Web 2.0 and The Cathedral and The Bazaar are relevant essays years after they were written. I think they will be years from now as well. Regardless of whether things do not continue to evolve as the essays suggest, it is clear many things are happening. The Web 2.0 idea is that the web has moved from a one way, receive only network of goods and information to a more open, service oriented, and collaborative environment with its users. Key changes are such things as user improved data management that helps target the long tail, services focus instead of software, and users as co-developers. The users and their experiences are instrumental to creating and improving what is available. The Cathedral and the Bazaar touches similar chords in a more technical way as it addresses top down and bottom up design of software and programming, with the catchy line that “given enough eyeballs, all bugs are shallow,” to explain how open collaboration can quickly and greatly improve software instead of it being created by a small number of people.
This line encapsulates the idea that problems can be fixed and things can be improved with enough people working on it. I think what is really interesting about the Web 2.0 and Cathedral essays is: Where does it lead us? They appear to be correct in many of the ideas they put forth. In this class I was part of a discussion about how the groundswell phenomenon could replace many institutions entirely and completely decentralize governance. As it affects the US, you might look at it like 50 bazaars vs one giant cathedral. “Given enough eyeballs…” can be applied to many different things. Can people organize, govern, conduct commerce, settle disputes, etc. through communications technologies well enough that they don’t need a large and intrusive apparatus? It’s a very interesting idea, and one that pushes these refined layers of interaction and improvements in technology to its limits. At least the limits we can see thus far.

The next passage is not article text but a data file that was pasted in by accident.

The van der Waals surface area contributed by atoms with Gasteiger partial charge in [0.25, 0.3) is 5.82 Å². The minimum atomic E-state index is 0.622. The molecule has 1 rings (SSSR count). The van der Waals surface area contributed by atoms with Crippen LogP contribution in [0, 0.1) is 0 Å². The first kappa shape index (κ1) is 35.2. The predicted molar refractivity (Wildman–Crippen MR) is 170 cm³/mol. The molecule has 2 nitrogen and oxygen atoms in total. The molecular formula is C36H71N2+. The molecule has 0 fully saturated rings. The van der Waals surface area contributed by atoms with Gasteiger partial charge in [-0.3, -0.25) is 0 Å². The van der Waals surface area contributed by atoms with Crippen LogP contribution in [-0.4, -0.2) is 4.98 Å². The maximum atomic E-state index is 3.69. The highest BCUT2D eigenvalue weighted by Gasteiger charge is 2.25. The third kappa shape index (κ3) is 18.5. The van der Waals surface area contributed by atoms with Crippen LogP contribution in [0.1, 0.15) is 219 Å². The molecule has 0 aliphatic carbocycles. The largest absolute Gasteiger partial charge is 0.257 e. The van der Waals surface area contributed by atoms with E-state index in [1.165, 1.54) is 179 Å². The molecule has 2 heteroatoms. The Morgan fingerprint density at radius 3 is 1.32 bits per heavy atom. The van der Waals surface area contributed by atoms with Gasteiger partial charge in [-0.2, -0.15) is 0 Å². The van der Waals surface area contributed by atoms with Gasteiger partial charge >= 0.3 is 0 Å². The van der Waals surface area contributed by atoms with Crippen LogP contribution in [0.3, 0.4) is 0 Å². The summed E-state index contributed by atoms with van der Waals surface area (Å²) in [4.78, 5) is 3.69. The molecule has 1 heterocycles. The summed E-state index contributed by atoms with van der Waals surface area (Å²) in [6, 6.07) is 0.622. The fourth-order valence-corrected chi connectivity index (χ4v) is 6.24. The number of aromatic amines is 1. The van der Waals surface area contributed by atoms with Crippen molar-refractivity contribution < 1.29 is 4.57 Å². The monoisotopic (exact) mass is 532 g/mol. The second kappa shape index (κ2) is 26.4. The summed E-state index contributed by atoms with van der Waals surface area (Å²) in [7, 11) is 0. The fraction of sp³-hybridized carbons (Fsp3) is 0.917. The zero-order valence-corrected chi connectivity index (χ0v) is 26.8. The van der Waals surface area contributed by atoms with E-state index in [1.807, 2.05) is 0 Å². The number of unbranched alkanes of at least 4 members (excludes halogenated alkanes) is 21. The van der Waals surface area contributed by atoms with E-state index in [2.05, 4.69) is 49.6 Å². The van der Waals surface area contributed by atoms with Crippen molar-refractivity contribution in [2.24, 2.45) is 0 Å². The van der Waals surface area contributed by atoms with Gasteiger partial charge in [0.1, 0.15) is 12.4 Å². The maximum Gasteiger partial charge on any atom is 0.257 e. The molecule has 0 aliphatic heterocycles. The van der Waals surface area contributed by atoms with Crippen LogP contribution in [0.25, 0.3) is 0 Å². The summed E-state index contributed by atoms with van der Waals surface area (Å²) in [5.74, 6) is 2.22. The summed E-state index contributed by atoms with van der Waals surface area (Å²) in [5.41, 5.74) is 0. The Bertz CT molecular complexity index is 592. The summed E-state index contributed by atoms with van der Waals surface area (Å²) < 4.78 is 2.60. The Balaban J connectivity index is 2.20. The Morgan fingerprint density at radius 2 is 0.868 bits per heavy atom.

As Clay Shirky might say, the technology releases the power of collaboration enabled by the elimination or reduction of transaction cost. This concept of layers of interaction and feedback among people across a myriad of arenas and topics from business to casually chatting has permeated technology today. The focus on openness to create and improve software or such things as Wikipedia reminds me of a quote from Colin Powell. “There is no limit to what you can accomplish if no one cares who gets the credit.” I think this really describes a lot of what has happened with the Internet and its move to open collaboration. The essays and books don’t mention it like that explicitly, but it appears to me to be a critical aspect to how we’ve managed to come this far. This doesn’t mean business isn’t important or that people won’t want accolades, intellectual property rights or anything like that. It does mean that this new technology has begun to create a different kind of culture as Shirky has explained. Old motivations are still there, but have shifted in fundamental areas. How else to explain why Wikipedia doesn’t always get vandalized or why people would spend their time improving software that they won’t make money from?
At the same time this is happening, old, fundamental questions remain to be answered. Jeff Jarvis addresses this when discussing the Rutgers case of a student who killed himself after compromising video appeared of him on the Internet. He concedes the Internet adds speed, reach, and permanence (reduction of transaction cost to pushing out information) but argues that the technology isn’t the story here. It’s about the golden rules of morals and ethics. The user has increasingly become the focus of technology, whether for creating it, improving it, or finding different ways for them to interact. Whether a web 3.0, or a myriad of bazaars continues to cause a change in culture remains to be seen.